• Alexa TravisAlexa Travis Birmingham, ALPosts: 4,692Member
    edited 10 April, 2015
    To be fair Heidi, Malinois and Dutchies are, in many circles, not really considered different breeds in terms of how they are bred. Lots of people in working circles interbreed them... if they come out brindle they are Dutches, fawn they are Mals. Yes, technically in the KC's eyes they are separate, but functionally as a breed they really aren't. And on that note, I personally have no issue whatsoever with crossing breeds or breeding "mutts" IF there is a functional purpose behind it. If farmer Joe has two excellent herding dogs of no particular breed, and wants more excellent herding dogs, I doesn't bother me one bit if they breed those dogs (though I would be bothered if they didn't find the remaining puppies homes/ditched them). "Breeds" like lurcher, bandogs, eurohound, etc also do not bother me, as they too are bred for a function that they will most likely be utilized in (and again, provided the people breeding them have a plan as to where all of the resulting puppies will end up, working quality or not).
  • Katie HerrmannKatie Herrmann AuroraPosts: 3,681Member
    edited 10 April, 2015
    My post says "edited by author". I did not edit it, a moderator did. And now it makes no sense.
  • DeaDea NHPosts: 7,176Member ✭✭✭
    edited 11 April, 2015
    Sarah, do you know what they changed?
  • Evelyn CummingsEvelyn Cummings Posts: 11,879Member
    edited 11 April, 2015
    Hmmmm, I wonder how legal it is to have a post on a public forum edited by someone else without the author's knowledge, THEN have that edit attributed to the author when the author has no idea it was even edited???? And, everyone thinks Hillary is bad for keeping her emails private???? We can't keep our posts public on here! Sooo, I guess copyright doesn't mean anything, either...all you gotta do is copy away and someone else will come along and edit YOUR post to read where they "think" you maybe copied it from, even if they have NO IDEA where it came from. I wonder if that someone else will pay the copyright violation fine?????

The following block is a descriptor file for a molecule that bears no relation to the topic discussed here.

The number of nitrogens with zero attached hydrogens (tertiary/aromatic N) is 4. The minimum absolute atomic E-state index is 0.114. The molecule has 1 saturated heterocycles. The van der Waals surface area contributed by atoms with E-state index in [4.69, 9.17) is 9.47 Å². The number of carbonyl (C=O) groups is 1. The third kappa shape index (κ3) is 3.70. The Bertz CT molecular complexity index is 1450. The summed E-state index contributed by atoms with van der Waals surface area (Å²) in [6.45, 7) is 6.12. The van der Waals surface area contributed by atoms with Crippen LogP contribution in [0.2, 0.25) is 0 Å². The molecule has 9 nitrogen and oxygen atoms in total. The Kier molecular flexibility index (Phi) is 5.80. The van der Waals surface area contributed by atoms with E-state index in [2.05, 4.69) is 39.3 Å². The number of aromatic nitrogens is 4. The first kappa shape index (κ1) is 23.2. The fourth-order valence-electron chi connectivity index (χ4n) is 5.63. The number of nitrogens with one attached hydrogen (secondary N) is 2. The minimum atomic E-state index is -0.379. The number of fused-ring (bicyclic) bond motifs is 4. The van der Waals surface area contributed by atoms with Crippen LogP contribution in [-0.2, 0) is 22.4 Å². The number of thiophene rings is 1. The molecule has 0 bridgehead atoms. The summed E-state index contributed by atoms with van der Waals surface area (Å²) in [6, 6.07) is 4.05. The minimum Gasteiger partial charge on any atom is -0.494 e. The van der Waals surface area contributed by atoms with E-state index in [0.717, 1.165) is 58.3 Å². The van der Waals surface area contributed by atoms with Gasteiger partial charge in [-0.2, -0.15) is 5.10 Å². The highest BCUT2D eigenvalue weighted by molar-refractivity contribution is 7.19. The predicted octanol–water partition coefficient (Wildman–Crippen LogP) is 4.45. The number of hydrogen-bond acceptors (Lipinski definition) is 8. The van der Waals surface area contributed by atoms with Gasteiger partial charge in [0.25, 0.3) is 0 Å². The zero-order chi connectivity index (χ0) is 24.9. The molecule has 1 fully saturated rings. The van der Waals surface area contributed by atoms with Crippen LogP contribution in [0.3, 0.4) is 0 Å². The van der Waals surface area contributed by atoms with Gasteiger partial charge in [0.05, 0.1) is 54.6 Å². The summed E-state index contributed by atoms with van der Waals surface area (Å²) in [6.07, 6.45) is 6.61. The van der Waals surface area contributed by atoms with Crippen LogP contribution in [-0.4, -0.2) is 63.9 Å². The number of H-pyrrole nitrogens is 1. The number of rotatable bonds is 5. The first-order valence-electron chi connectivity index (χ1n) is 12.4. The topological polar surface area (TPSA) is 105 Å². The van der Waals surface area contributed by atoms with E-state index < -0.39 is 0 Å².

• Mindy MalletteMindy Mallette Posts: 24,408Member
    edited 11 April, 2015
    mine also says "edited by moderator" but because it was just a brief bit of nonsense, I can tell that the text was not changed. So...maybe it shows that statement, but really wasn't? (Except you said yours no longer made sense.)
  • Katie HerrmannKatie Herrmann AuroraPosts: 3,681Member
    edited 11 April, 2015
    They removed my reference to the post made by the person above me, and my statement that they made the post to stir up trouble. It would be one thing if they said "edited by moderator" but it says that -I- edited it, which I most definitely did not.
  • Leah C-Leah C- Posts: 11Member
    edited 12 April, 2015
    Designer breed..... none. I do like working-dog crosses, like Bull Lurchers and so on, but they're far from designer breeds, aha.